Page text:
Rohingya refugees: how long will their suffering be overlooked?

The horrendous tales of Rohingya refugees’ sufferings permeates in what is known as the world’s largest refugee shelter. Cox’s Bazar, a region situated at the southeastern part of Bangladesh shelters thousands of Rohingya refugees from Myanmar.

The growing population in the camp is concerning the government; and is now shifting the thousands of atrocious refugees in a remote, low-lying island in the Bay of Bengal; an area exceedingly prone to flooding and cyclone.

In the middle of the ongoing chaos; a new study’s report dictating the aggravating mental health of traumatized refugees is nerve-racking.

Myanmar military crisis, 2017

Antonio Guterres, UN Secretary-General defines Rohingya as, “one of, if not the, most discriminated people in the world”. Now numbering less than a few in million; before 2017, Rohingya Muslims were one of the many racial minorities and largest Muslim community in Myanmar; a predominantly Buddhist country.

Despite a considerable population existence; the Myanmar government deny citizenship to the Rohingya community, claiming them to be illegal immigrants from Bangladesh.

Long before the evacuation, due to racial discrimination and violence, hundreds of Rohingya have been fleeing out of the country. The governmental exodus begins on 25th August 2017 post the deadly attack on 30 police post by the Rohingya Arsa militants.

According to Médecins Sans Frontières (MSF), a medical charity group, more than 6,700 Rohingya; including an estimated 730 children were murdered in the military crisis of 2017. Police forces and local mobs attacked and burned Rohingya villages into ashes. Rape and sexual abuse of women by military forces of Myanmar were also seen in the confrontation; according to Amnesty International.

In 2018, the UN investigations’ published report accused the country’s military of “intended genocide”; the government was trying to carry out “ethnic cleansing”. The case against the Myanmar military known as ‘Tatmadaw’ was also filed in the International Court of Justice (ICJ) by other Muslim countries.

Though, the Myanmar government denies any such genocide and says that the military was just executing the Rohingya militants. To this date also, the conflict between the military and the rebellion Buddhists of the Rakhine ethnic group.

Rohingya Refugees: Escaped for life

Hundreds of thousands of Rohingya refugees immigrated to Bangladesh during and post the military confrontation. All the refugees were living in Kutupalong, the largest refugee camp in the world, which shelters more than 600,000 refugees.

Already, Bangladesh is the most densely populated country in the world; witnessing the huge number of immigrating refugees, in 2019 the country’s government set forth that they would no longer accept Rohingya refugees from Myanmar.

Each hut in the refugee camp holds horrifying stories of the genocide, their pain, and suffering to this day in unfathomable. Now with the controversially shifting them to the newly surfaced island of Bhashan Char is causing more distress amongst the already terror-stricken refugees.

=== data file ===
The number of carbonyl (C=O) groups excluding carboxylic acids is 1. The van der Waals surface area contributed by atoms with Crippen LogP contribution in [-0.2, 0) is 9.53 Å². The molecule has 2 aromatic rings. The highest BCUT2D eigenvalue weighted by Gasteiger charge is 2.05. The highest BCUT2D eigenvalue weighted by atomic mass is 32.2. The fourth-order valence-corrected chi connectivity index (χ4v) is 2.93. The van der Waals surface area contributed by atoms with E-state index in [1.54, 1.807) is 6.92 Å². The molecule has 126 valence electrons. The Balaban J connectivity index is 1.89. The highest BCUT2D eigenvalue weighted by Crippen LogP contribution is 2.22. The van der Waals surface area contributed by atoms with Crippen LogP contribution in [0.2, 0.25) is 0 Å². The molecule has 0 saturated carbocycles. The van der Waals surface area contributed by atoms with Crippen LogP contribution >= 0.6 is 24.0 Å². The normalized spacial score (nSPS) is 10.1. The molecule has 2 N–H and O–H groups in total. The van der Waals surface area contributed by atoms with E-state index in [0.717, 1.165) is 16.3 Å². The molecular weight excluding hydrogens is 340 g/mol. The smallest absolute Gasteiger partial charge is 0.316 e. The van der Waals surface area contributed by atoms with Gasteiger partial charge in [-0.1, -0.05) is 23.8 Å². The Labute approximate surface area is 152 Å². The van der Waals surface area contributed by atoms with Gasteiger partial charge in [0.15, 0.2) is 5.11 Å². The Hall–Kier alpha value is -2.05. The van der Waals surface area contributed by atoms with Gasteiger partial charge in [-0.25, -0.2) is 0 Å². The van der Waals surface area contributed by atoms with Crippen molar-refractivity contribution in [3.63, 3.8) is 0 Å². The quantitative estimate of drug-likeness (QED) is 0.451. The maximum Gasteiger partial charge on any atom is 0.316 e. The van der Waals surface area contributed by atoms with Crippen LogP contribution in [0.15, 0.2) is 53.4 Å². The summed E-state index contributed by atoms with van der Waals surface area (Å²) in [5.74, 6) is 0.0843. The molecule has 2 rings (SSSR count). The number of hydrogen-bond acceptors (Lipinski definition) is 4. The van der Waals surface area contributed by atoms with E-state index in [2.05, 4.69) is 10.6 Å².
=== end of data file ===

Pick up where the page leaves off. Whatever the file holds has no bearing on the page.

Despite human rights groups claiming, the island not being safe for survival, with almost no facilities at all; on 4th December, the Bangladesh government transferred 1,642 Rohingya refugees from the camp to the wrecked muddy island, no bigger than a large city park.

Though engineering firms from china tried to make the island suitable for human inhabitation aid agencies are still not satisfied and worry about the uncertain conditions of the island.

The worsening mental health condition

A new survey reports published on Thursday reveal that the genocide and poor live conditions in the camp have led to “severe mental health crisis” amongst the survivors not only in Myanmar but also in Bangladesh. The numbers are staggering if not surprising.

  • 88.7% of Rohingya refugees shows either mild or severe symptoms of depression.
  • 84% exhibit symptoms of emotional distress.
  • 61.2% indicates symptoms of Post-Traumatic Stress Disorder (PTSD).

The report is a 99-page study, made after research conducted from March 2018 to November 2020 and was published by Fortify Rights. The title or the paper read; “The Torture in My Mind: “The Right to Mental Health for Rohingya Survivors of Genocide in Myanmar and Bangladesh“.

The report also says, “91.3% of Rohingya refugees in Bangladesh face some level of difficulty carrying out common daily activities, such as maintaining basic hygiene, engaging in social or religious activities, or performing other daily tasks. Of those who experience functioning difficulties, 62.3% attributed these difficulties to their ailing mental health”.

Some work is being done by the Bangladesh government, but it is not answering the needs of the refugee’s Mental health. Now, shifting to a completely remote place will make their condition more abysmal.

Hunting a way out for the distressed Rohingya refugees

According to Dr Ambia Parveen, chairperson of the European Rohingya Council; the best solution to the crisis is peaceful and dignified reparation of Rohingya to Myanmar; she added: “Resettlement or relocation to an island or any other mechanism is not the sustainable solution to our crisis”.

But returning to the place where, they have lost so much would surely not be easy. Many believe that genocide against Rohingya is still going on in Myanmar.

Dr Parveen says, “If the Rohingya sheltered in different countries mainly in Bangladesh are not returned to their home country Myanmar with citizenship rights and safety, it may prompt some other countries to operate the equal type of persecution against their minority people”.